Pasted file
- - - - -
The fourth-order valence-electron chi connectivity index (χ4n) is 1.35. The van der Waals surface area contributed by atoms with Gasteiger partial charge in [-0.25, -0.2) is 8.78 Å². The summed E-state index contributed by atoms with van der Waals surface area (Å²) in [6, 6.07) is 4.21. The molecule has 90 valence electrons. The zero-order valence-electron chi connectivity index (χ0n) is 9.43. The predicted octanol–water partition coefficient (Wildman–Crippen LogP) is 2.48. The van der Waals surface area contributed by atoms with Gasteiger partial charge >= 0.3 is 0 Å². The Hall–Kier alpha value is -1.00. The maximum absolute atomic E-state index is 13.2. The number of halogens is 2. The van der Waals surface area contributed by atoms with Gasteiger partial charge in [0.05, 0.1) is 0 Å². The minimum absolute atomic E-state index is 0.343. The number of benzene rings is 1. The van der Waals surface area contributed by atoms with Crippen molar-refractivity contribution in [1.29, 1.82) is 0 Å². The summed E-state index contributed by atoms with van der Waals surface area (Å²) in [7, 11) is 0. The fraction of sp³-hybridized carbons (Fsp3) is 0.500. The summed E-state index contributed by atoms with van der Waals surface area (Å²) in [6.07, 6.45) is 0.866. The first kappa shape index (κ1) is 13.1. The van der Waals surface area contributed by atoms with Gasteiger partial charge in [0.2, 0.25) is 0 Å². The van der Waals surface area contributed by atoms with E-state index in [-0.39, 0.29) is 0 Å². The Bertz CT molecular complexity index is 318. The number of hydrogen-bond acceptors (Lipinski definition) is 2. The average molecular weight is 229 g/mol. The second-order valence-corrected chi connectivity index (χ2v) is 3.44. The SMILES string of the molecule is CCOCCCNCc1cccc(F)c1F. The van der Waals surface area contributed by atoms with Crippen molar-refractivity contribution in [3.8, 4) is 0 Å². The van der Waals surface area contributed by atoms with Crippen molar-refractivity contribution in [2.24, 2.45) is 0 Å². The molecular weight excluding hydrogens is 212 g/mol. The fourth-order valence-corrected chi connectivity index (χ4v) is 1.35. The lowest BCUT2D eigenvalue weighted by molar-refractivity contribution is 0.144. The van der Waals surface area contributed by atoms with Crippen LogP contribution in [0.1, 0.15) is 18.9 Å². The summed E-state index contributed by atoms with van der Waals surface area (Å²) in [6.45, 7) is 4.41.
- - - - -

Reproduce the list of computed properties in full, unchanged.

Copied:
The fourth-order valence-electron chi connectivity index (χ4n) is 1.35. The van der Waals surface area contributed by atoms with Gasteiger partial charge in [-0.25, -0.2) is 8.78 Å². The summed E-state index contributed by atoms with van der Waals surface area (Å²) in [6, 6.07) is 4.21. The molecule has 90 valence electrons. The zero-order valence-electron chi connectivity index (χ0n) is 9.43. The predicted octanol–water partition coefficient (Wildman–Crippen LogP) is 2.48. The van der Waals surface area contributed by atoms with Gasteiger partial charge >= 0.3 is 0 Å². The Hall–Kier alpha value is -1.00. The maximum absolute atomic E-state index is 13.2. The number of halogens is 2. The van der Waals surface area contributed by atoms with Gasteiger partial charge in [0.05, 0.1) is 0 Å². The minimum absolute atomic E-state index is 0.343. The number of benzene rings is 1. The van der Waals surface area contributed by atoms with Crippen molar-refractivity contribution in [1.29, 1.82) is 0 Å². The summed E-state index contributed by atoms with van der Waals surface area (Å²) in [7, 11) is 0. The fraction of sp³-hybridized carbons (Fsp3) is 0.500. The summed E-state index contributed by atoms with van der Waals surface area (Å²) in [6.07, 6.45) is 0.866. The first kappa shape index (κ1) is 13.1. The van der Waals surface area contributed by atoms with Gasteiger partial charge in [0.2, 0.25) is 0 Å². The van der Waals surface area contributed by atoms with E-state index in [-0.39, 0.29) is 0 Å². The Bertz CT molecular complexity index is 318. The number of hydrogen-bond acceptors (Lipinski definition) is 2. The average molecular weight is 229 g/mol. The second-order valence-corrected chi connectivity index (χ2v) is 3.44. The SMILES string of the molecule is CCOCCCNCc1cccc(F)c1F. The van der Waals surface area contributed by atoms with Crippen molar-refractivity contribution in [3.8, 4) is 0 Å². The van der Waals surface area contributed by atoms with Crippen molar-refractivity contribution in [2.24, 2.45) is 0 Å². The molecular weight excluding hydrogens is 212 g/mol. The fourth-order valence-corrected chi connectivity index (χ4v) is 1.35. The lowest BCUT2D eigenvalue weighted by molar-refractivity contribution is 0.144. The van der Waals surface area contributed by atoms with Crippen LogP contribution in [0.1, 0.15) is 18.9 Å². The summed E-state index contributed by atoms with van der Waals surface area (Å²) in [6.45, 7) is 4.41.